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Letter: Herbert order is too little, too late

(Rick Bowmer | AP file photo) In this April 15 photo, Utah Gov. Gary Herbert wears a mask during a news conference, in Salt Lake City. Herbert declared a state of emergency, Sunday, and ordered a statewide mask mandate in an attempt to stem a surge in coronavirus patient hospitalizations that is testing the state's hospital capacity.

While it is good to finally see Gov. Gary Herbert get off dead center and initiate a bit stronger emergency health order, it unfortunately falls short.

Not to include specific restrictions on risky businesses will seed new hot spots of infection that will challenge the already inadequate contact tracing. And the capacity for increased testing hasn’t been planned for, so not ready to take immediate effect.

We already have more than 20% of Utahans infected walking around unbeknownst. To get enough people tested is going to take way longer than the two weeks covered by this new emergency order.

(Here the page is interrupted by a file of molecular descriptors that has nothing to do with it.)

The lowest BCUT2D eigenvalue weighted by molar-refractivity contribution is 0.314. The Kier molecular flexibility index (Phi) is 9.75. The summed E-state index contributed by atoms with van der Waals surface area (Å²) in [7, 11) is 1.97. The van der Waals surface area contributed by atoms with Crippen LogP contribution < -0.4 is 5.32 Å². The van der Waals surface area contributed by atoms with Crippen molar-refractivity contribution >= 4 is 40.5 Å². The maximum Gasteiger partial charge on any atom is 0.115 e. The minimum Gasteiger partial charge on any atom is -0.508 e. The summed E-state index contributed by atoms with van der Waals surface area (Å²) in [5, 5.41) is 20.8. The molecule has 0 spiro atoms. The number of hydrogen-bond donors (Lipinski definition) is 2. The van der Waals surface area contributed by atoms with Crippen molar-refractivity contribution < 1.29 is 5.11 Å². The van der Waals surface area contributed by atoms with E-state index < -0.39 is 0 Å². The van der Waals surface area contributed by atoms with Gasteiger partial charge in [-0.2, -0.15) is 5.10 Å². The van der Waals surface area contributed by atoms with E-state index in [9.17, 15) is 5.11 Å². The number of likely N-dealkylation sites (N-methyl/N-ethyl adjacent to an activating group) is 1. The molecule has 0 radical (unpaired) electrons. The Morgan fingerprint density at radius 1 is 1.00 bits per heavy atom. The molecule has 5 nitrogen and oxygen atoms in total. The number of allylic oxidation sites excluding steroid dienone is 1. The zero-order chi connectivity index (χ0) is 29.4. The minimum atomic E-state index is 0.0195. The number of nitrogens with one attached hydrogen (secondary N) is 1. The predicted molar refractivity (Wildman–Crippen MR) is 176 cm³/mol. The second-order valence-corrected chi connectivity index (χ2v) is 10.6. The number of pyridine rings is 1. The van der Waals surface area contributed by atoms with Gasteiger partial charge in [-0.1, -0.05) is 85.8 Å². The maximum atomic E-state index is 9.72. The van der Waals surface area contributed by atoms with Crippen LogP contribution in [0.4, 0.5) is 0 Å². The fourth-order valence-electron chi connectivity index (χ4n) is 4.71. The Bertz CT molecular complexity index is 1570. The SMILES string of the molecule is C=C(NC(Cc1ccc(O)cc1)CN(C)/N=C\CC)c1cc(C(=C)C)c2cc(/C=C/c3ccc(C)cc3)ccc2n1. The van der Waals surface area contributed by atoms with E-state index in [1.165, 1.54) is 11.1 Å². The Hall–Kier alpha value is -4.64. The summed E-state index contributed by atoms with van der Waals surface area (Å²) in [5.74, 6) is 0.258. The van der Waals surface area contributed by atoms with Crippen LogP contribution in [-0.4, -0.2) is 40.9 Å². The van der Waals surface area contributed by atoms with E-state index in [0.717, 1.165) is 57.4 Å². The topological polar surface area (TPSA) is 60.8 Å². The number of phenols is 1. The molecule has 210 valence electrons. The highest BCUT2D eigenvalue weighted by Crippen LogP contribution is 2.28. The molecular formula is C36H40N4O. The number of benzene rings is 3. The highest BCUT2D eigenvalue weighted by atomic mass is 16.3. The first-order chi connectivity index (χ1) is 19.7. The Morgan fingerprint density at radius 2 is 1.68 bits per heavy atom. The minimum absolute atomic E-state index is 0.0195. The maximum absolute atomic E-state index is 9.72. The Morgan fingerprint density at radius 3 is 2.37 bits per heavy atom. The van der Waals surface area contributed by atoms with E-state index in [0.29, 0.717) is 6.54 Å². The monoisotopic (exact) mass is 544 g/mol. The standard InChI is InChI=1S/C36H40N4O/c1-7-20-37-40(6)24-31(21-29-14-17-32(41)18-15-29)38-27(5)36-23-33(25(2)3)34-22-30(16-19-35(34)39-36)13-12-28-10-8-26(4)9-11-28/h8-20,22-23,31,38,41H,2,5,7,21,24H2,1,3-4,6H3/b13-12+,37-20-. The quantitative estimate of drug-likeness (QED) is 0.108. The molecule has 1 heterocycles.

While our medical experts continue to perform with herculean excellence, our state leaders — Herbert, Governor-in-Waiting Spencer Cox, State Senate President Stuart Adams or Speaker of the House Brad Wilson — clearly fail to understand the inertia of the pandemic and the lag time required to take into account changing efforts to ramp up and hold long enough to truly be effective. Unfortunately, we are stuck with this leadership hierarchy.

We are in the thick of cold weather that is forcing people to be indoors. That will last for at least the next five months. For Herbert and soon, Cox, to not maintain the emergency order through the entire winter will assure we will only be stretching out the time we must suffer well into the middle of 2021, and the third of our population, the elderly, remain at greatest risk because of insufficient and ineffective measures to control the spread of the COVID-19 virus.

Marv Poulson, Salt Lake City
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